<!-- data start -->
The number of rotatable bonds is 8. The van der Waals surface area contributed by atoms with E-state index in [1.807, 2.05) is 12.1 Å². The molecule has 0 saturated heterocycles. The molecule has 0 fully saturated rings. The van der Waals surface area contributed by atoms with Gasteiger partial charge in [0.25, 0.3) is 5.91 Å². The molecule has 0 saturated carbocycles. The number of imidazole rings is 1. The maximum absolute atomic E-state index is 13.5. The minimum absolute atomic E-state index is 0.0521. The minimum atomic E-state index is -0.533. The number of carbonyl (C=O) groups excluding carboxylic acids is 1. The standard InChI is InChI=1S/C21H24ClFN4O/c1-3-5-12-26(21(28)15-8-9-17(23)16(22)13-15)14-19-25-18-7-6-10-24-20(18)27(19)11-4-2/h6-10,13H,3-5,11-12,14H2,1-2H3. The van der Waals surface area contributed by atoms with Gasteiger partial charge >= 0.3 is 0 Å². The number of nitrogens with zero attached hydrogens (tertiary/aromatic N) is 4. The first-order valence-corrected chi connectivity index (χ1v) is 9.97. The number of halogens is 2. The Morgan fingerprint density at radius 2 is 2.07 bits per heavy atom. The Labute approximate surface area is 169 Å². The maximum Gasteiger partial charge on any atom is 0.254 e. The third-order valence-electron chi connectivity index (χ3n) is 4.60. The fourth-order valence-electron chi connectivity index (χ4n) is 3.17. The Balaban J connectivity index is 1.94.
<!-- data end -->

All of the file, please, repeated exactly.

The number of rotatable bonds is 8. The van der Waals surface area contributed by atoms with E-state index in [1.807, 2.05) is 12.1 Å². The molecule has 0 saturated heterocycles. The molecule has 0 fully saturated rings. The van der Waals surface area contributed by atoms with Gasteiger partial charge in [0.25, 0.3) is 5.91 Å². The molecule has 0 saturated carbocycles. The number of imidazole rings is 1. The maximum absolute atomic E-state index is 13.5. The minimum absolute atomic E-state index is 0.0521. The minimum atomic E-state index is -0.533. The number of carbonyl (C=O) groups excluding carboxylic acids is 1. The standard InChI is InChI=1S/C21H24ClFN4O/c1-3-5-12-26(21(28)15-8-9-17(23)16(22)13-15)14-19-25-18-7-6-10-24-20(18)27(19)11-4-2/h6-10,13H,3-5,11-12,14H2,1-2H3. The van der Waals surface area contributed by atoms with Gasteiger partial charge >= 0.3 is 0 Å². The number of nitrogens with zero attached hydrogens (tertiary/aromatic N) is 4. The first-order valence-corrected chi connectivity index (χ1v) is 9.97. The number of halogens is 2. The Morgan fingerprint density at radius 2 is 2.07 bits per heavy atom. The Labute approximate surface area is 169 Å². The maximum Gasteiger partial charge on any atom is 0.254 e. The third-order valence-electron chi connectivity index (χ3n) is 4.60. The fourth-order valence-electron chi connectivity index (χ4n) is 3.17. The Balaban J connectivity index is 1.94.